… but hopefully interesting for those into lightweight design. Yes, you guessed it, it´s about planes again.
On a business trip to the beautiful Polish city of Cracow I managed to take time off to visit the Muzeum Lotnictva Polskiego, the Polish Aviation Museum. First thing to be said: Don´t try, like I had to, to make do with an afternoon – there´s enough exhibits for a week, I´d say. The museum is situated 7 km to the East of the city centre and can be reached with trams No. 52 or 10 inside 20 minutes from Wawel for PZN 7.20 per return journey, which is fantastic. On the way you also see a different Cracow – modern buildings, some reaching back to Socialist times. You get off at the Muzeum Lotnictva stop, and from there it´s an easy 5 min walk until you see this:
The futuristic main building of the museum. From above it looks slightly like a propeller.
So you pay your PZN 15 entry fee (about 4 EUR/$/£), and right away you´re greeted by a hall full of exquisite exhibits like:
a late model Spitfire in the colours of a Polish RAF Squadron. In recent years Poles have remembered about their countrymen who fought so valiantly and successfully in the UK even after fascist Germany conquered their country. One of the main bridges crossing the Wisla is called Monte Cassino bridge – check out on the the net why.
So the hall´s been a good start.
But then you leave the main building and stumble upon some very sad sights. Sorry to be so straightforward, but to the visitors´ view the MiG Alley, as it´s called, is little more than a collection of rotted out planes that might have been a great attraction if housed somewhere out of the reach of the inclement Eastern Polish weather:
The 21 U is a rarity in itself, and the incomplete 29 is an open invitation to anyone to help themselves to some magnificent titanium parts. A near complete collection of MiGs – from the earliest to a 29, out in the open – sorry, can´t do anything with that. No more snaps of that tragedy.
But the outside drama goes on. The AN 2 stored in the open is replaceable, I guess,
Worse still: An Amiot AAC.1 Toucan, a Ju52/3m knockoff, made ca. 1946 in France, where the Germans had hoped to use French aircraft production facilities to make their less modern aircraft in greater numbers, thereby delivering to the French f/o/c all the tools and know how necessary to produce one of the more rugged cargo planes of aviation history. The poor beast is also sitting out in the open. Its completely unoriginal paintwork, an embarassment to say the least, is best bleached by the sun, but its substance also is suffering.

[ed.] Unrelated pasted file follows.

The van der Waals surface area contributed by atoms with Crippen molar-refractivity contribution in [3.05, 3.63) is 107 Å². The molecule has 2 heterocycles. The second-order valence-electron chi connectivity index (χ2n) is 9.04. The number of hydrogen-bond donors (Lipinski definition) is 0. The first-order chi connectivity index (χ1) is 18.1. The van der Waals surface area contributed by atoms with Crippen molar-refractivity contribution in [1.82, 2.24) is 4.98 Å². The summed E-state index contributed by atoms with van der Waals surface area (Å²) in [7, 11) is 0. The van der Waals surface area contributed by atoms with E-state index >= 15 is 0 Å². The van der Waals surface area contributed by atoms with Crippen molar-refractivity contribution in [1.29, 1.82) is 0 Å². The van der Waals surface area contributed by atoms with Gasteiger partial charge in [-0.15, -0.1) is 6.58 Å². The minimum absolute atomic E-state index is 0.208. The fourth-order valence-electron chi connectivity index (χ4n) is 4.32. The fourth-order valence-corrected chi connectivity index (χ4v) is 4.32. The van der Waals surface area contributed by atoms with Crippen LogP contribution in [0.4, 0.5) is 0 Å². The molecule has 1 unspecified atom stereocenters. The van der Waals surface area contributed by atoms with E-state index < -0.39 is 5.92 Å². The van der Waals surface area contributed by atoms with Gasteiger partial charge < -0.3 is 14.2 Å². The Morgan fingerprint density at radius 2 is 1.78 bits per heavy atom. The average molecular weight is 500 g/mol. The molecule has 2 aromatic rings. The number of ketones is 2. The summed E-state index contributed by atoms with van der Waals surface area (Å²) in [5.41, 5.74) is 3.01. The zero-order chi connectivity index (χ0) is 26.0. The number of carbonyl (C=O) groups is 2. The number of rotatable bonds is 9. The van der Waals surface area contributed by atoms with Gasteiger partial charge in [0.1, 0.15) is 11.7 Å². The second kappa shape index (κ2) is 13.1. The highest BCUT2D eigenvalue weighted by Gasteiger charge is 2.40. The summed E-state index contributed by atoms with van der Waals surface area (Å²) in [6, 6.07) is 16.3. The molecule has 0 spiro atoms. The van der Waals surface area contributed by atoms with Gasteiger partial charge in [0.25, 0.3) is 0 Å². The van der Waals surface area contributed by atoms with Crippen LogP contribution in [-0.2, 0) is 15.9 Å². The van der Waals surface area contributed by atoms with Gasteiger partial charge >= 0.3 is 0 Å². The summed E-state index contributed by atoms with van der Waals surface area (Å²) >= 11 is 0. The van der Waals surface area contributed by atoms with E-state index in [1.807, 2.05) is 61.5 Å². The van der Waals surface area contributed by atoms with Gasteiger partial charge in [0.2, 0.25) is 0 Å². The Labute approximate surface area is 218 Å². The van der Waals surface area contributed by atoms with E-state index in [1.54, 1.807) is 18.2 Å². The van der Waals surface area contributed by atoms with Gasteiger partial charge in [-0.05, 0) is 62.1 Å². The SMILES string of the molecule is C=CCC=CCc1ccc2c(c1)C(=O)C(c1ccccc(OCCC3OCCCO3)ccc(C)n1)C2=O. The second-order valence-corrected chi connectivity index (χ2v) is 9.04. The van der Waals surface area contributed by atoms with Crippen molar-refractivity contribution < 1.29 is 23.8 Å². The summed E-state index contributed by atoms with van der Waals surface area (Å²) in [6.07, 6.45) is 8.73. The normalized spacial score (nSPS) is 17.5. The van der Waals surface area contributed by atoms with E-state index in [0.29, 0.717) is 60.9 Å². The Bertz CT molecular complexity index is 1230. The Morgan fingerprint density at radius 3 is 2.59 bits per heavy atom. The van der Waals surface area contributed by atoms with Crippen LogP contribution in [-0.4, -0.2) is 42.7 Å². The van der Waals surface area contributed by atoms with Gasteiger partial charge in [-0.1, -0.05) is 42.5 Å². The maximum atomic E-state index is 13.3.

At some point a Junkers pair of rudders must have found its way onto the Toucan, as betrayed by this plate:
Strangely enough, I was touched most by one of my childhood favourites´ fate. I have no idea why and when, but I started being fascinated by planes at a very young age, and one of the planes I always found fascinating is a SAAB 37 Viggen. Lo and behold, there´s a 1977 AJSF one at the Muzeum Lotnictva. But in what sad state of neglect.
OK, on to some more stuff.
The Museum prides itself in a unique collection of Pioneer Aircraft. Thing is, most are unrestored, unlike this admittedly beautiful Sopwith camel with its Humber built engine:
Many old planes are left in as found condition (no comment here why that´s the case, you can find out about it on the net), but I hope I won´t be eaten alive by readers if I say that I prefer it this way: It´s not every day that you can see underneath the surface of pre-WWI planes.
So this Etrich Taube may look like it came straight from the bin,
But it is fascinating to see how it was designed. Also some details of planes can be observed well as there is no limit to where visitors are allowed to to go, short of climbing onto the exhibits (it really says so on boards).
Same is true for one of the other planes which ranks high in my most fascinating list, the Levavasseur with its Antoinette engine. The competitor of Blériot when attempting the first crossing of the English Channel by plane was, to my mind, the FAR nicer machine. I mean, look at that 50hp, liquid cooled Vee-eight engine. This one is incomplete and damaged (accident?), also it´s not the one with the light alloy cylinder heads, but it´s there to be looked at. What wouldn´t I give to hear it running…
This is the cockpit.
There´s some fascinating original footage of Antoinettes being built on youtube.
What else? The main exposition hall contains rarities such as a Sea Vampire and some Soviet WWII planes, but also, if I got it right, Ernst Udet´s personal Curtiss Hawk II:
Then on to the engine collection. There´s one hangar literally choc a bloc with the choicest engines.
I´m fully aware that all Jumo 2xx, Mercedes 60x, RR Merlins and later the Griffons, their Packard offsprings, the US Allisons, Soviet Vee 12s were engines for warplanes and that people being killed by planes equipped with them didn´t care at all what these engines looked like, but I can´t help thinking that of all the liquid cooled Vee 12s, the Hispano 12 series must be the best looking. Contrary to the block like Jumos especially I think there was someone at Hispano´s who cared about the looks of their products.
If you have ever been puzzled by a drawing of the internals of a Bristol Hercules and wondered how the hell it was working, who was crazy enough to be able to design it and if there can possibly be a more intricate engine, you´re in for a shock. This Jumo opposed piston Diesel engine is just the worst. I spent ten minutes of my precious time in front of this cutaway specimen and didn´t understand much of what it tried to tell me.
Lastly, in a museum like the Cracow one, where visitors can come really close to exhibits, there´s always some surprise to be had, like this warranty certificate which expired nearly 100 years ago: